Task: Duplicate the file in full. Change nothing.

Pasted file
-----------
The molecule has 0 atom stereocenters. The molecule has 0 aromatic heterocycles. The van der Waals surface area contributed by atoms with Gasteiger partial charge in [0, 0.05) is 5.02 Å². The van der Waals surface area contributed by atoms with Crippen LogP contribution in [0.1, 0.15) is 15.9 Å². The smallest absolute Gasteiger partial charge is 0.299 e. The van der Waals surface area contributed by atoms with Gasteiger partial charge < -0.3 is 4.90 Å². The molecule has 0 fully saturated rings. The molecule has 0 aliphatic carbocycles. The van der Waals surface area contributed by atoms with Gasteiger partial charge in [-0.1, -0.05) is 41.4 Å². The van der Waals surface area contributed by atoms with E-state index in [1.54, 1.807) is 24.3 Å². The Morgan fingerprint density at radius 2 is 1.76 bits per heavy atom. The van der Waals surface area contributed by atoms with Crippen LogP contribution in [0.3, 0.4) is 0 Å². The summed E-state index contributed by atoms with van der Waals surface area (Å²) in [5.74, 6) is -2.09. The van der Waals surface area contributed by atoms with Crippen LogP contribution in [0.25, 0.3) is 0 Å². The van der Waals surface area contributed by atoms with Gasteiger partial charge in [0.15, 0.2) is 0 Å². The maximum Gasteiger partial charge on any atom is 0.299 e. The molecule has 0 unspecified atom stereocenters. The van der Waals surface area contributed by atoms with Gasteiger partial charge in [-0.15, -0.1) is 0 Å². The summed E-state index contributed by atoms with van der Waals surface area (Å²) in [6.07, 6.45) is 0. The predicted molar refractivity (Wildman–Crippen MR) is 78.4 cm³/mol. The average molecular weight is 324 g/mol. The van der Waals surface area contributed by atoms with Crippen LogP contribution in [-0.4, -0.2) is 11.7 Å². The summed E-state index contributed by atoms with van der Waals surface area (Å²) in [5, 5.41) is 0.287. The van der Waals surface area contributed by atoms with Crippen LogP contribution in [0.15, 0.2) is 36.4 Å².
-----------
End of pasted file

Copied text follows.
The molecule has 0 atom stereocenters. The molecule has 0 aromatic heterocycles. The van der Waals surface area contributed by atoms with Gasteiger partial charge in [0, 0.05) is 5.02 Å². The van der Waals surface area contributed by atoms with Crippen LogP contribution in [0.1, 0.15) is 15.9 Å². The smallest absolute Gasteiger partial charge is 0.299 e. The van der Waals surface area contributed by atoms with Gasteiger partial charge < -0.3 is 4.90 Å². The molecule has 0 fully saturated rings. The molecule has 0 aliphatic carbocycles. The van der Waals surface area contributed by atoms with Gasteiger partial charge in [-0.1, -0.05) is 41.4 Å². The van der Waals surface area contributed by atoms with E-state index in [1.54, 1.807) is 24.3 Å². The Morgan fingerprint density at radius 2 is 1.76 bits per heavy atom. The van der Waals surface area contributed by atoms with Crippen LogP contribution in [0.3, 0.4) is 0 Å². The summed E-state index contributed by atoms with van der Waals surface area (Å²) in [5.74, 6) is -2.09. The van der Waals surface area contributed by atoms with Crippen LogP contribution in [0.25, 0.3) is 0 Å². The van der Waals surface area contributed by atoms with Gasteiger partial charge in [0.15, 0.2) is 0 Å². The maximum Gasteiger partial charge on any atom is 0.299 e. The molecule has 0 unspecified atom stereocenters. The van der Waals surface area contributed by atoms with Gasteiger partial charge in [-0.15, -0.1) is 0 Å². The summed E-state index contributed by atoms with van der Waals surface area (Å²) in [6.07, 6.45) is 0. The predicted molar refractivity (Wildman–Crippen MR) is 78.4 cm³/mol. The average molecular weight is 324 g/mol. The van der Waals surface area contributed by atoms with Crippen LogP contribution in [-0.4, -0.2) is 11.7 Å². The summed E-state index contributed by atoms with van der Waals surface area (Å²) in [5, 5.41) is 0.287. The van der Waals surface area contributed by atoms with Crippen LogP contribution in [0.15, 0.2) is 36.4 Å².